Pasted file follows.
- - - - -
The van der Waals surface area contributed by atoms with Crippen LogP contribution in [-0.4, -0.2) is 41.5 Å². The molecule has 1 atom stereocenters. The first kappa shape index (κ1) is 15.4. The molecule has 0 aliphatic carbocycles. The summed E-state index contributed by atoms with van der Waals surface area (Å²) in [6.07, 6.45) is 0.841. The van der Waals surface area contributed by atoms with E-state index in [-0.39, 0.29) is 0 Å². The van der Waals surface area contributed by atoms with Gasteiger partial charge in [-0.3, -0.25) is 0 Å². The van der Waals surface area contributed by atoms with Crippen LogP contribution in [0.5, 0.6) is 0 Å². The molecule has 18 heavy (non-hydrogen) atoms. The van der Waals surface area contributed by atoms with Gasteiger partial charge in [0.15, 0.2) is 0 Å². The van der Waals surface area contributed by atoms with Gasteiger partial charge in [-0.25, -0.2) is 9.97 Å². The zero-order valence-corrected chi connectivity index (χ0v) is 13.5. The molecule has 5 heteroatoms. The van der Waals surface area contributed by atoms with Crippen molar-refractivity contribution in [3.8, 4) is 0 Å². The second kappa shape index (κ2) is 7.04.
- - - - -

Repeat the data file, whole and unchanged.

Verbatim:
The van der Waals surface area contributed by atoms with Crippen LogP contribution in [-0.4, -0.2) is 41.5 Å². The molecule has 1 atom stereocenters. The first kappa shape index (κ1) is 15.4. The molecule has 0 aliphatic carbocycles. The summed E-state index contributed by atoms with van der Waals surface area (Å²) in [6.07, 6.45) is 0.841. The van der Waals surface area contributed by atoms with E-state index in [-0.39, 0.29) is 0 Å². The van der Waals surface area contributed by atoms with Gasteiger partial charge in [-0.3, -0.25) is 0 Å². The van der Waals surface area contributed by atoms with Crippen LogP contribution in [0.5, 0.6) is 0 Å². The molecule has 18 heavy (non-hydrogen) atoms. The van der Waals surface area contributed by atoms with Gasteiger partial charge in [0.15, 0.2) is 0 Å². The van der Waals surface area contributed by atoms with Gasteiger partial charge in [-0.25, -0.2) is 9.97 Å². The zero-order valence-corrected chi connectivity index (χ0v) is 13.5. The molecule has 5 heteroatoms. The van der Waals surface area contributed by atoms with Crippen molar-refractivity contribution in [3.8, 4) is 0 Å². The second kappa shape index (κ2) is 7.04.